The latest horror at football matches worldwide was the suffocation of at least 125 fans last Saturday in East Java’s Kanjuruhan stadium.
The Liverpool fans who managed to avoid the chaotic Stade de France crush can only be grateful that the appallingly insufficient policing at last year’s Champions League final only allowed the use of tear gas into the crowd twice.
It might have gone much worse. A French minister claims that grenades or some sort of hand-held launcher for rubber bullets may have been considered, but that they would not have been “proportionate.”
Tear gas was also the night’s tool in Malang, where the idiots in charge massacred innocent people.
This wasn’t a wild brawl between opposing fan bases. Far from it, only supporters of the home team Arema were permitted entry, ironically because of fears of clashes.
Sad resemblance to Hillsborough, 1989 Over 4,000 people more than the 38,000 capacity crammed into one space.
Even this might have been under control, but when spectators flooded the field, the police reacted by firing tear gas, some of which entered the stands.
The chaos is only imaginable. As others ran through them, trying to escape and dying in the process, people fell, became blinded, coughed, and vomited.
This was football’s biggest nightmare revisited.
It serves as a reminder of the value of effective crowd control, careful planning, sensible procedures, sensitive handling, and a thorough understanding that excitement and panic are the enemies of crowd control, among both crowds and police officers.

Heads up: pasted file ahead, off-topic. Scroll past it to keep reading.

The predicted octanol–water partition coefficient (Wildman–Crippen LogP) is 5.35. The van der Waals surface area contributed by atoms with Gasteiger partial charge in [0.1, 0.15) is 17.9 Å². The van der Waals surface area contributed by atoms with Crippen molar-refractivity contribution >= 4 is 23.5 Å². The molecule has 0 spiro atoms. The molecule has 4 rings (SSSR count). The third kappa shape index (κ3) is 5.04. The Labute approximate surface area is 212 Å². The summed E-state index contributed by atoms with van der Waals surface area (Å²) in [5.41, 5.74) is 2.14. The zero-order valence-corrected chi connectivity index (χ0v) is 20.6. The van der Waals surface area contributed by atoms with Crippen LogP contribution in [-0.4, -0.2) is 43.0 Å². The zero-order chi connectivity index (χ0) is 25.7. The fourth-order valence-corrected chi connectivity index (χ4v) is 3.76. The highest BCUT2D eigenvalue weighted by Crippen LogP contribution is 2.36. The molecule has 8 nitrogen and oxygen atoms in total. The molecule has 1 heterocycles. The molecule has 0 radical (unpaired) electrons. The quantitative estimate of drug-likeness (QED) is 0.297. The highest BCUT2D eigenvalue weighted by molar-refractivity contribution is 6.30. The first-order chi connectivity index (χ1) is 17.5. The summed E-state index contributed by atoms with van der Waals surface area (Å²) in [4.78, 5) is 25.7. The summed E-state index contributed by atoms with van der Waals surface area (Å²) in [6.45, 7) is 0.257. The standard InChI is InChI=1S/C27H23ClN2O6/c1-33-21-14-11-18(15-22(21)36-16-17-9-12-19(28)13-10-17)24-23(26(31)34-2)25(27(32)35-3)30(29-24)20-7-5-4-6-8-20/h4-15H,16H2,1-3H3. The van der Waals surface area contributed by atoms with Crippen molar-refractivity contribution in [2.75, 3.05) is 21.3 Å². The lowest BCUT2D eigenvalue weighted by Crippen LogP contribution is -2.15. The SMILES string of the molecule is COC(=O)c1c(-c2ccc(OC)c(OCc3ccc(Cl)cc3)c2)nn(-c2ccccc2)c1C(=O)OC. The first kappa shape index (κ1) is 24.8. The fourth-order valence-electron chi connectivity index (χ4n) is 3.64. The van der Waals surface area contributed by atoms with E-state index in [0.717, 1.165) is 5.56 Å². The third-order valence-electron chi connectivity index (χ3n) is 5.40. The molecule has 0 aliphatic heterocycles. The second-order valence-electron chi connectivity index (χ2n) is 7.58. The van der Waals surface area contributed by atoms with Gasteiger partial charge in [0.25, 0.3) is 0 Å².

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Paris comes to mind because it personified officialdom’s haughtiness. It was there that a riot of contempt among those paid to make watching football a generally enjoyable entertainment was raging.
Since the horrific events at Heysel in 1985 and beyond, police and clubs in England have learned that crowd control must be meticulous and vigilant.
Many supporters are excellent. They desire a thrilling game that can be safely viewed. However, there is always the odd person looking to cause trouble.
Football clubs have strategies to apprehend those who cause scandal.
We have 1,300 stewards, complete outside and inside policing, razor-sharp CCTV, and a large number of supporter liaison officers at the London Stadium.
Hooliganism was out of control in this country not too long ago, particularly in the 1980s.
I recall learning about a gang called the Zulus, which was said to support Birmingham. The pitch served as a battlefield at St Andrew’s in 1985 (yes, that year again), when hellraisers and a similarly shady Leeds gang clashed.
The Zulus pulled up billboards and charged like in a movie, and the Leeds mob avoided fencing to fight them.
The police mounted horses and pursued the mob back to the stands after 30 minutes of open combat.
Because of the crowding, a fan was killed when a wall fell on him.
Thank God, this hasn’t happened again in a long time.
Hooliganism, oppressive law enforcement, and improper crowd control continue to plague Indonesian football.
All those lives lost—including about 32 children—are the terrible outcome.
The police will bear a large portion of the blame for the numerous inquiries that have been requested in Indonesia; 18 officers have already been detained.
The Arema coach claimed that there were spectators “dying in players’ arms.” Absolutely tragic